Before his death last year, Ed Garvey spent nearly a half-century teaching Appalachian Trail hikers about the path under their boots.
In his memory, admirers have been building a log shelter to give backpackers a roof over their heads at night.
Each weekend, volunteers gather in a field in Bowie to turn tree trunks into the walls of a two-story, 15-foot-by-9-foot shelter and a matching privy. When the work is done, they will dismantle the buildings and haul them to a site above the Potomac River across from HarpersFerry. There, the interlocking pieces will be reassembled, like a child's toy.
"The only thing easy about this is thinking about it," says project leader Frank Turk, laughing. "It looks neat, but it's an awful lot of work. A lot of people get disillusioned."
Daily progress is measured one log at a time. The timber is trucked in as 20-foot loblolly pine tree trunks. Workers peel away the bark and prepare the wood for the more-skilled volunteers with chain saws, who cut the notches in each end that will mesh with the log laid on top of it. Fine-tuning each notch is done by hand chisel.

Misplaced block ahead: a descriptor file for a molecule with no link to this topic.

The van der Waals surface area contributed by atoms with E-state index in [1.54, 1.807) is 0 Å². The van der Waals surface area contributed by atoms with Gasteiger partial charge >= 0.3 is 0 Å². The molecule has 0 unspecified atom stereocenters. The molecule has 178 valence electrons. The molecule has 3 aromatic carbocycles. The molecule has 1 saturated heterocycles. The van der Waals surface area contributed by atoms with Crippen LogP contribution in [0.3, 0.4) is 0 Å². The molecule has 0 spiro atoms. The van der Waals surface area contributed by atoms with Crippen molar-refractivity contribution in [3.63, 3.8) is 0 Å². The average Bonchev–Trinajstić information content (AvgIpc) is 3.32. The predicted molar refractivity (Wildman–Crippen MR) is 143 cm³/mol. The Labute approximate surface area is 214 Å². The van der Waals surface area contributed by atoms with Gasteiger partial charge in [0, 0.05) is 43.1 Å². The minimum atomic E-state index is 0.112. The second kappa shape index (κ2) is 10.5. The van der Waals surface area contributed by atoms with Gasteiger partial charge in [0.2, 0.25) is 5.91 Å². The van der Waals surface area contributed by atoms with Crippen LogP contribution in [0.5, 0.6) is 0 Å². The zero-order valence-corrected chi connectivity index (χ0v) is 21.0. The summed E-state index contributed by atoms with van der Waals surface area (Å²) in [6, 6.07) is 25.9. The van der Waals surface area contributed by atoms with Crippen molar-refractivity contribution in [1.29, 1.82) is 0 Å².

It can take hours to get two logs to fit snugly together. Volunteers grunt and strain each time they have to lift the pieces for more chiseling.
"It's a neat guy thing, but women like to do it, too," says Turk, watching the action one recent Saturday. "It's a mixture of precision and rustic skill."
The shelter is being built in Bowie rather than near the Appalachian Trail, because it allows Turk to tap into a bigger volunteer pool and provides easier access to the construction site.
The project, which started in January, has attracted dozens of volunteers - students and faculty members from Johns Hopkins University, hikers who saw signs at outdoors shops and students from Model Secondary School for the Deaf in Washington, where Turk teaches.
Turk, 43, never met Garvey, never hiked the 2,100-mile Appalachian Trail from Georgia to Maine. Frankly, he wasn't ready to build a shelter, having just finished one for another part of trail in Maryland when Garvey died on Sept. 20, at the age of 84.